LEE COUNTY, Fla. -- Although the thick guacamole-colored blue-green algae that infiltrated parts of the Caloosahatchee River and canals in Southwest Florida last year eventually dissipated, the non-profit, Calusa Waterkeeper, hasn't stopped monitoring the water quality.
John Cassani showed Fox 4 where traces of Microcystis were found in the water near W.P Franklin Lock and Dam Monday morning. By the afternoon the wind had blown most of it away, but you could still see little green specks in the water.
“You can see some of the little residuals right there, those little green dots, and the little particles in the water column, that’s what we are calling microcystis,” said John Cassani.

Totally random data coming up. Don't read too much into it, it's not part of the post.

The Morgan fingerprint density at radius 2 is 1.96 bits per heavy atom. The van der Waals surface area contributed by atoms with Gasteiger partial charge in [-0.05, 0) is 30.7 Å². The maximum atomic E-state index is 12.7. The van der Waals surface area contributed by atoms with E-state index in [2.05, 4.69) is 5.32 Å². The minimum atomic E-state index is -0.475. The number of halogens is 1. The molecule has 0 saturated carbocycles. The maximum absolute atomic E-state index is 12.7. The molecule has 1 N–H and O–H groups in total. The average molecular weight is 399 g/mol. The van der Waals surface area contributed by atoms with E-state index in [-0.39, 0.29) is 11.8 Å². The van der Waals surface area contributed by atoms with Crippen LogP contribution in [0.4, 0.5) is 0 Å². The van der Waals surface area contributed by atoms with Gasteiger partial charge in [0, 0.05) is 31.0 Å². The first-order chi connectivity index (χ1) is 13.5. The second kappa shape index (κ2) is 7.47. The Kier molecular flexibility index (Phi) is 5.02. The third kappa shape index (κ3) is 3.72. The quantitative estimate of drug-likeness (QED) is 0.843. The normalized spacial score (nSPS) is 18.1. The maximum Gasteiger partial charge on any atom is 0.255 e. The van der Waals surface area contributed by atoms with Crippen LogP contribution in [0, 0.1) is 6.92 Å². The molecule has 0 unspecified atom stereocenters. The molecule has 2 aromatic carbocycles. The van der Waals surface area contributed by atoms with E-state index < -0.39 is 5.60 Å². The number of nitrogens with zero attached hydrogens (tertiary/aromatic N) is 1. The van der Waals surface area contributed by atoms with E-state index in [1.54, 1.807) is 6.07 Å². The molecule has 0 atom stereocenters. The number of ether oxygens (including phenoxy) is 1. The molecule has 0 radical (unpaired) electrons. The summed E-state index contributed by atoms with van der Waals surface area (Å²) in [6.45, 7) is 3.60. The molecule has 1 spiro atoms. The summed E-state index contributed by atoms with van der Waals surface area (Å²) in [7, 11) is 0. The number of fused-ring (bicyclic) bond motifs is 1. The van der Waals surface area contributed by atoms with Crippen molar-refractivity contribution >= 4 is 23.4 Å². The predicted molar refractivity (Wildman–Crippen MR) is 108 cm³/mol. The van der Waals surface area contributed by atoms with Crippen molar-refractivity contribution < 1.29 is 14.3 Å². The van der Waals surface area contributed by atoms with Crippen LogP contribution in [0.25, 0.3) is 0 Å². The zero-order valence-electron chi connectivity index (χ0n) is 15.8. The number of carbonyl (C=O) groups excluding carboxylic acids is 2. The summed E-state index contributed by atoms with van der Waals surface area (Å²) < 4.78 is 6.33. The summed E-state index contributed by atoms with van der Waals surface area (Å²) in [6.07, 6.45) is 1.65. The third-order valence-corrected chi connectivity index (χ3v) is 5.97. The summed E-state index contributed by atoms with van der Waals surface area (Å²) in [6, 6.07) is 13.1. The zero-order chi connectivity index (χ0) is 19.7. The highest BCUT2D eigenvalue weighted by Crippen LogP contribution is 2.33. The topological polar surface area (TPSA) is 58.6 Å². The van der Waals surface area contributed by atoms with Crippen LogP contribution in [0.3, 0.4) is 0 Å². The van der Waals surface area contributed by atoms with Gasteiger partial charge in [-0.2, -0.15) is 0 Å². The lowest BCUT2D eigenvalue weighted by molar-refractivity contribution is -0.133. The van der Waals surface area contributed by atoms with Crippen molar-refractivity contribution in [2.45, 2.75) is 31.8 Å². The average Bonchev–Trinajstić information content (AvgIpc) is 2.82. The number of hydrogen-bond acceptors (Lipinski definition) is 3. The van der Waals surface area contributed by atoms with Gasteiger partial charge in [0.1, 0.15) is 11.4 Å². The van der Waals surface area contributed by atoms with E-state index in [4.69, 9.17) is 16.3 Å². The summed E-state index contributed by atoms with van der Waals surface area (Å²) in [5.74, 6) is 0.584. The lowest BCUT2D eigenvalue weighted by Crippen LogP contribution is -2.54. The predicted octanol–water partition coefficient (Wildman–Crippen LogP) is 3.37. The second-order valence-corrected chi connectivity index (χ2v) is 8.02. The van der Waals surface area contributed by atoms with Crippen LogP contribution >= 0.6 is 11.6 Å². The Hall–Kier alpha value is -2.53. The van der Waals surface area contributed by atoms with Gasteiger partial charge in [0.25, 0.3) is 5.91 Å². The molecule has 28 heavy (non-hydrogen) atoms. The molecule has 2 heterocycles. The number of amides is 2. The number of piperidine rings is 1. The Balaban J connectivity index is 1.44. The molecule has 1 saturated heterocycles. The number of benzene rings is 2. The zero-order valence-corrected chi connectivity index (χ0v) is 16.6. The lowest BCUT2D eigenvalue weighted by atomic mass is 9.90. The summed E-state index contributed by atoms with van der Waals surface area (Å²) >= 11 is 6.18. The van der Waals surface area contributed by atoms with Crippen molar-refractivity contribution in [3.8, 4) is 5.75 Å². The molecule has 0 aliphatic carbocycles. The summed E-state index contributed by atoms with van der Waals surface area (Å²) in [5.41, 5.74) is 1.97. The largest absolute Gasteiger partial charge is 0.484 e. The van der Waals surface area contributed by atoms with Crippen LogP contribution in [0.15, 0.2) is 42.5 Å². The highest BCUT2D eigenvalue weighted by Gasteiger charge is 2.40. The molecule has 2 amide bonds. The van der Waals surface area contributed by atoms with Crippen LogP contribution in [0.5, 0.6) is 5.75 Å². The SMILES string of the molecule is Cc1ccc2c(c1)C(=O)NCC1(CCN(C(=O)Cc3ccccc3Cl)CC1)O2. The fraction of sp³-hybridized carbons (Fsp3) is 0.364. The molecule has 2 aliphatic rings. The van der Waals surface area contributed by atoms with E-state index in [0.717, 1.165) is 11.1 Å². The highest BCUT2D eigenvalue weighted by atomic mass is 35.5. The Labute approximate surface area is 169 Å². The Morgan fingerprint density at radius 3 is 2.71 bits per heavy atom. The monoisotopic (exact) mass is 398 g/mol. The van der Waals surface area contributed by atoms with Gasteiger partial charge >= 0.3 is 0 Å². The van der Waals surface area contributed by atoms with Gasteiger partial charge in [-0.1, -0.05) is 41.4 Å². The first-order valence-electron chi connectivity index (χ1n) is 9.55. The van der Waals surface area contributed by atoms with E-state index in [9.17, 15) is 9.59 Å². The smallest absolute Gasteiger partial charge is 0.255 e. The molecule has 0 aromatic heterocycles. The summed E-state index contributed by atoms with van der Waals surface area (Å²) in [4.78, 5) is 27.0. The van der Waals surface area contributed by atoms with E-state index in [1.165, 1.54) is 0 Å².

Microcystis is a cyanobacteria that can turn into harmful algae blooms. Cassani says triggers that feed blooms include rising water temperatures and nutrients like nitrogen, phosphorous and iron.
Fox 4 asked Cassani if people should be worried this could turn into a summer like last year. “Worry would be an understatement, people have so much anxiety over this, it’s almost like PTSD from last year," said Cassani.
Even if you don’t see a bloom Cassani suggests avoiding contact with the water if cyanobacteria was found in the area within the last couple of weeks.
“We are so far behind in knowing the public health risk, especially with inhalation, and toxicity, I’m afraid it’ll be years before we actually know the health risk,” said Cassani.
Calusa Waterkeeper will be hosting a town hall this summer educating people on what they do know about the health risks associated to being exposed to blue-green algae.